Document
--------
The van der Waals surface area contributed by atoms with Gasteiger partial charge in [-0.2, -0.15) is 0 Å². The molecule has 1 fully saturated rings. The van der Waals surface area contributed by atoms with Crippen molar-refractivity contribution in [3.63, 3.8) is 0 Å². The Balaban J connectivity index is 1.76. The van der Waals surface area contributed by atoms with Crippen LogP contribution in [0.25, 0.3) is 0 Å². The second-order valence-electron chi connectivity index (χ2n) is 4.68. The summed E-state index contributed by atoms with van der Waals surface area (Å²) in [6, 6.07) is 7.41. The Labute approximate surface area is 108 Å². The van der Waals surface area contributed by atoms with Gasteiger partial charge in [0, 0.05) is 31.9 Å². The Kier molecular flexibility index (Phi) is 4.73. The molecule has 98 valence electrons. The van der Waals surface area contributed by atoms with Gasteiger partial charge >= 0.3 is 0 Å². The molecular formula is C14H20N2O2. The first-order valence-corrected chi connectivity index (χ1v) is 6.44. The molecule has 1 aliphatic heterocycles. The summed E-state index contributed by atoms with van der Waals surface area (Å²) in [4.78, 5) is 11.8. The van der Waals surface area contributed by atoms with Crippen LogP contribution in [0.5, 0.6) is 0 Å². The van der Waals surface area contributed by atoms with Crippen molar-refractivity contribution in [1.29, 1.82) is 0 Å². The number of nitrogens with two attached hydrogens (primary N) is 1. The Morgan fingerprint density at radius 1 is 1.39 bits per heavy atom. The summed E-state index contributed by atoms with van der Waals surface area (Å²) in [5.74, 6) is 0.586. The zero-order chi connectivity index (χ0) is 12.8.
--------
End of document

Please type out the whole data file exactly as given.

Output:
The van der Waals surface area contributed by atoms with Gasteiger partial charge in [-0.2, -0.15) is 0 Å². The molecule has 1 fully saturated rings. The van der Waals surface area contributed by atoms with Crippen molar-refractivity contribution in [3.63, 3.8) is 0 Å². The Balaban J connectivity index is 1.76. The van der Waals surface area contributed by atoms with Crippen LogP contribution in [0.25, 0.3) is 0 Å². The second-order valence-electron chi connectivity index (χ2n) is 4.68. The summed E-state index contributed by atoms with van der Waals surface area (Å²) in [6, 6.07) is 7.41. The Labute approximate surface area is 108 Å². The van der Waals surface area contributed by atoms with Gasteiger partial charge in [0, 0.05) is 31.9 Å². The Kier molecular flexibility index (Phi) is 4.73. The molecule has 98 valence electrons. The van der Waals surface area contributed by atoms with Gasteiger partial charge >= 0.3 is 0 Å². The molecular formula is C14H20N2O2. The first-order valence-corrected chi connectivity index (χ1v) is 6.44. The molecule has 1 aliphatic heterocycles. The summed E-state index contributed by atoms with van der Waals surface area (Å²) in [4.78, 5) is 11.8. The van der Waals surface area contributed by atoms with Crippen LogP contribution in [0.5, 0.6) is 0 Å². The van der Waals surface area contributed by atoms with Crippen molar-refractivity contribution in [1.29, 1.82) is 0 Å². The number of nitrogens with two attached hydrogens (primary N) is 1. The Morgan fingerprint density at radius 1 is 1.39 bits per heavy atom. The summed E-state index contributed by atoms with van der Waals surface area (Å²) in [5.74, 6) is 0.586. The zero-order chi connectivity index (χ0) is 12.8.